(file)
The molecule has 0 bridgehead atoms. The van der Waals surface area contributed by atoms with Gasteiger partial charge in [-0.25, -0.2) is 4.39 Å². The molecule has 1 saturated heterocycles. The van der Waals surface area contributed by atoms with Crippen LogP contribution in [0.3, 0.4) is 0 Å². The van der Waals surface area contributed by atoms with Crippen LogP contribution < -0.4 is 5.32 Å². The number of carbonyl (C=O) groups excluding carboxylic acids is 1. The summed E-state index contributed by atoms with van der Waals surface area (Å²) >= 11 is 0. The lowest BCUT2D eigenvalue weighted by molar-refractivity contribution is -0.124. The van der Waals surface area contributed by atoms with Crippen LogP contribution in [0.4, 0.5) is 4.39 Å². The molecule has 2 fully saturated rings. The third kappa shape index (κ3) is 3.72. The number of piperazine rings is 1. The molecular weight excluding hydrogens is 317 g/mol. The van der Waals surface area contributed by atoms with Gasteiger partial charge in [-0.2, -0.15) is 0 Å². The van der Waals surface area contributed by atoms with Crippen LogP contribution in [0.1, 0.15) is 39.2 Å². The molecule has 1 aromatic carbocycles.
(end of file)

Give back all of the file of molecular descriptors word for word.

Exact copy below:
The molecule has 0 bridgehead atoms. The van der Waals surface area contributed by atoms with Gasteiger partial charge in [-0.25, -0.2) is 4.39 Å². The molecule has 1 saturated heterocycles. The van der Waals surface area contributed by atoms with Crippen LogP contribution in [0.3, 0.4) is 0 Å². The van der Waals surface area contributed by atoms with Crippen LogP contribution < -0.4 is 5.32 Å². The number of carbonyl (C=O) groups excluding carboxylic acids is 1. The summed E-state index contributed by atoms with van der Waals surface area (Å²) >= 11 is 0. The lowest BCUT2D eigenvalue weighted by molar-refractivity contribution is -0.124. The van der Waals surface area contributed by atoms with Crippen LogP contribution in [0.4, 0.5) is 4.39 Å². The molecule has 2 fully saturated rings. The third kappa shape index (κ3) is 3.72. The number of piperazine rings is 1. The molecular weight excluding hydrogens is 317 g/mol. The van der Waals surface area contributed by atoms with Gasteiger partial charge in [-0.2, -0.15) is 0 Å². The van der Waals surface area contributed by atoms with Crippen LogP contribution in [0.1, 0.15) is 39.2 Å². The molecule has 1 aromatic carbocycles.